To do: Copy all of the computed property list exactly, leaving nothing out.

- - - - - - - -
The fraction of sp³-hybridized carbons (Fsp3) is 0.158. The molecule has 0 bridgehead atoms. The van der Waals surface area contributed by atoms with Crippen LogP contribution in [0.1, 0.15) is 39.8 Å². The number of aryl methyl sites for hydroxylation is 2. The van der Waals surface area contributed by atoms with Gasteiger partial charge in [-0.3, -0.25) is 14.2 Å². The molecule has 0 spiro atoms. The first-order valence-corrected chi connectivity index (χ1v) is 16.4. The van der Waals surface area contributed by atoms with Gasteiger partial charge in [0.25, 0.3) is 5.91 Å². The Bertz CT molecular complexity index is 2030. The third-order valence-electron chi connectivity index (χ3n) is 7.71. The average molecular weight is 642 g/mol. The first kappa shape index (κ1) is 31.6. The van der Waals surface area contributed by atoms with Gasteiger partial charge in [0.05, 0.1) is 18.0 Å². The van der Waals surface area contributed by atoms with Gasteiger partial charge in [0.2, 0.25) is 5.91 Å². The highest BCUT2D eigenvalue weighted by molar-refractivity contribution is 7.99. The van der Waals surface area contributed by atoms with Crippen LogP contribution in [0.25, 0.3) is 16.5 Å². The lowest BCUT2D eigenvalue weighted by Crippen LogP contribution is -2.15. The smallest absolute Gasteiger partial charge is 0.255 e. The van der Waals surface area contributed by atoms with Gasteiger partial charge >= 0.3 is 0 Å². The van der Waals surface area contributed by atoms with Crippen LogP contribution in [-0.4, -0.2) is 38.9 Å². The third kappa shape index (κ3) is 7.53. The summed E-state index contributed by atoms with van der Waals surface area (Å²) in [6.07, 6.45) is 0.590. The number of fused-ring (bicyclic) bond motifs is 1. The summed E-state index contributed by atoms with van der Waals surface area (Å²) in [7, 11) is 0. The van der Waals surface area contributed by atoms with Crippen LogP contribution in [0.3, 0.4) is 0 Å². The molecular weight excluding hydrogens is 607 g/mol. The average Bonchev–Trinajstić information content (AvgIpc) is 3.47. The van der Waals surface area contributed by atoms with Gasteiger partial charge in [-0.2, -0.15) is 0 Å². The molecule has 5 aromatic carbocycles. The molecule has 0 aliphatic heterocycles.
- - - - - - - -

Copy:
The fraction of sp³-hybridized carbons (Fsp3) is 0.158. The molecule has 0 bridgehead atoms. The van der Waals surface area contributed by atoms with Crippen LogP contribution in [0.1, 0.15) is 39.8 Å². The number of aryl methyl sites for hydroxylation is 2. The van der Waals surface area contributed by atoms with Gasteiger partial charge in [-0.3, -0.25) is 14.2 Å². The molecule has 0 spiro atoms. The first-order valence-corrected chi connectivity index (χ1v) is 16.4. The van der Waals surface area contributed by atoms with Gasteiger partial charge in [0.25, 0.3) is 5.91 Å². The Bertz CT molecular complexity index is 2030. The third-order valence-electron chi connectivity index (χ3n) is 7.71. The average molecular weight is 642 g/mol. The first kappa shape index (κ1) is 31.6. The van der Waals surface area contributed by atoms with Gasteiger partial charge in [0.05, 0.1) is 18.0 Å². The van der Waals surface area contributed by atoms with Gasteiger partial charge in [0.2, 0.25) is 5.91 Å². The highest BCUT2D eigenvalue weighted by molar-refractivity contribution is 7.99. The van der Waals surface area contributed by atoms with Crippen LogP contribution in [0.25, 0.3) is 16.5 Å². The lowest BCUT2D eigenvalue weighted by Crippen LogP contribution is -2.15. The smallest absolute Gasteiger partial charge is 0.255 e. The van der Waals surface area contributed by atoms with Gasteiger partial charge >= 0.3 is 0 Å². The van der Waals surface area contributed by atoms with Crippen LogP contribution in [-0.4, -0.2) is 38.9 Å². The third kappa shape index (κ3) is 7.53. The summed E-state index contributed by atoms with van der Waals surface area (Å²) in [6.07, 6.45) is 0.590. The number of fused-ring (bicyclic) bond motifs is 1. The summed E-state index contributed by atoms with van der Waals surface area (Å²) in [7, 11) is 0. The van der Waals surface area contributed by atoms with Crippen LogP contribution in [0.3, 0.4) is 0 Å². The molecular weight excluding hydrogens is 607 g/mol. The average Bonchev–Trinajstić information content (AvgIpc) is 3.47. The van der Waals surface area contributed by atoms with Gasteiger partial charge in [-0.2, -0.15) is 0 Å². The molecule has 5 aromatic carbocycles. The molecule has 0 aliphatic heterocycles.